Based upon the 1820 Gothic novel ‘Melmoth the Wanderer’ by Charles Robert Maturin — and closely connected in style and atmosphere to 2021’s initial instalment “Triade I: Eos” — each of the 6 brutally melodic tracks follows the book’s chronological mid-point narrative in a dazzling critical examination of theism and scepticism through the medium of top-tier Black Metal.

Haha I love that bit about “the medium of top-tier black metal.” It’s absolutely true! We’ll talk about that later. Just one last section here:

Although conceptually aligned with part one of the trilogy, “Triade II: Hemera” further-advances the AARA sound into realms of progressive extremity: defined once again by the beauteous lead melodies of composer/guitarist Berg, the record combines a raw violent undertow with subtle rhythmic shifts, left-field riffs/refrains and sublimated vocal savagery — interweaving Christian choirs, the Jewish shofar horn and traditional Indian vocal samples into yet another outstanding offering from an unstoppable young band overflowing with ideas and confidence.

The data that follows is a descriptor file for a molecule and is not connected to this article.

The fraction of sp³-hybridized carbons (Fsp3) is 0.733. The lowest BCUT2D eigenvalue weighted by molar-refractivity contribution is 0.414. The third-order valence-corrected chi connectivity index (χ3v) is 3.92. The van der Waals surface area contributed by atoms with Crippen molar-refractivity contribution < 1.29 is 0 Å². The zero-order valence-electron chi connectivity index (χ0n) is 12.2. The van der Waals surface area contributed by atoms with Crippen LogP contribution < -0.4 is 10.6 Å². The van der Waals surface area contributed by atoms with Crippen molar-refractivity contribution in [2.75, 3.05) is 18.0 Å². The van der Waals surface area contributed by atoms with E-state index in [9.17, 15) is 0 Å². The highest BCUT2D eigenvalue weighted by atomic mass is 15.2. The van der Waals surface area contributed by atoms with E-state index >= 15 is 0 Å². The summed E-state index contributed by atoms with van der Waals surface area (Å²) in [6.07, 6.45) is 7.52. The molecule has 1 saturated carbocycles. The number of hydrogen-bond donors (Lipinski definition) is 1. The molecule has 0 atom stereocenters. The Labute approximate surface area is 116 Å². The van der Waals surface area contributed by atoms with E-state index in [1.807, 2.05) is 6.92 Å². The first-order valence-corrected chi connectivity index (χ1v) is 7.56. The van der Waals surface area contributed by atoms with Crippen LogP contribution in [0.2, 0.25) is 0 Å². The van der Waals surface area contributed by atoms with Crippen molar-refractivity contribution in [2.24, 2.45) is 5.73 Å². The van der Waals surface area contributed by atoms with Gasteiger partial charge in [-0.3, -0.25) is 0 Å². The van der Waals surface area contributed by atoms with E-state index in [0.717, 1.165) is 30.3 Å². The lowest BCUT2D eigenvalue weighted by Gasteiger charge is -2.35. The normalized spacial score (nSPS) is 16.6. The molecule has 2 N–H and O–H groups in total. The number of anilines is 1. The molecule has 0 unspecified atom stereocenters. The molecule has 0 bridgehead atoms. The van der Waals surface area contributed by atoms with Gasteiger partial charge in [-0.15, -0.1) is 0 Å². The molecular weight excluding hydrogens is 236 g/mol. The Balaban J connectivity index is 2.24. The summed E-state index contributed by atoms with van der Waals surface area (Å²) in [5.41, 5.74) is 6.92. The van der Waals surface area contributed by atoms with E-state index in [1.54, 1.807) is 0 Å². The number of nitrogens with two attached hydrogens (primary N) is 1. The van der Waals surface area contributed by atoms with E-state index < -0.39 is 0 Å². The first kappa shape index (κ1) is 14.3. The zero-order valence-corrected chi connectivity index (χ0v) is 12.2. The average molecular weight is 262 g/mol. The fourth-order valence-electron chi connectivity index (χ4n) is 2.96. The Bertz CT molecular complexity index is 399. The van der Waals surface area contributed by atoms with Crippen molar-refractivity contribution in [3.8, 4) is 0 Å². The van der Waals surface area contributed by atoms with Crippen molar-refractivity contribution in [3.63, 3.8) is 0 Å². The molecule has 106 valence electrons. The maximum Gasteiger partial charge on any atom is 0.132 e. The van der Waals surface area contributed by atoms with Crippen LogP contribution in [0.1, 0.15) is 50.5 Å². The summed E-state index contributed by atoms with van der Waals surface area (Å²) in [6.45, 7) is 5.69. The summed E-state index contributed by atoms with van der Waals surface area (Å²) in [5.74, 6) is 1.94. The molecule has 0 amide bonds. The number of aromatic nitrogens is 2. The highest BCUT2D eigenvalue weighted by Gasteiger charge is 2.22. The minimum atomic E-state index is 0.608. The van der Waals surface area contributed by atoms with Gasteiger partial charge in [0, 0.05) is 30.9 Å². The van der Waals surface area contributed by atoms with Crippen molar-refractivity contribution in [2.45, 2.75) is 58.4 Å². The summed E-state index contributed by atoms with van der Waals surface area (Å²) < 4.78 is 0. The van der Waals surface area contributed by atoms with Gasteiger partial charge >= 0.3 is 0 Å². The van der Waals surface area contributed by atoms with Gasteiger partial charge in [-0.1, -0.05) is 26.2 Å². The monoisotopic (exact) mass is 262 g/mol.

Whew! Now, why did I include all that here? Partly because it’s the critic’s job to align the criticism of the art with the artist’s intent, and…well, now you know the artist’s intent, I hope. I wasn’t even gonna try to put all that into my own words, and when I thought about doing so, it made me realize that I’d probably only be alienating people who might actually fucking love this music. Here’s what I will tell you:

CHAPTER 1: I don’t know shit about “the Melmoth trilogy,” except that I am positive you don’t need to be familiar with Triade I: Eos in order to love Triade II: Hemera. You should listen to Eos, definitely, but only because it’s also incredible. It will have no bearing on whether you think Hemera is incredible (which it is). It’s not like you’re going into Empire Strikes Back without first having seen Star Wars (which was itself Episode IV, but I digress).

CHAPTER 2: I don’t know shit about “the 1820 Gothic novel ‘Melmoth the Wanderer’ by Charles Robert Maturin.” I don’t even know if that’s a real thing. Is my enjoyment of Aara’s music then somehow deficient? I guess we won’t find out for sure till after the third and final installment is released, but so far, to this point: No. It’s incredible music, as I mentioned above. You don’t need to have read Melmoth The Wanderer in order to love this shit. (Maybe that would make you love it less! Maybe you’d just be pointing out little details about the book that the album got wrong!)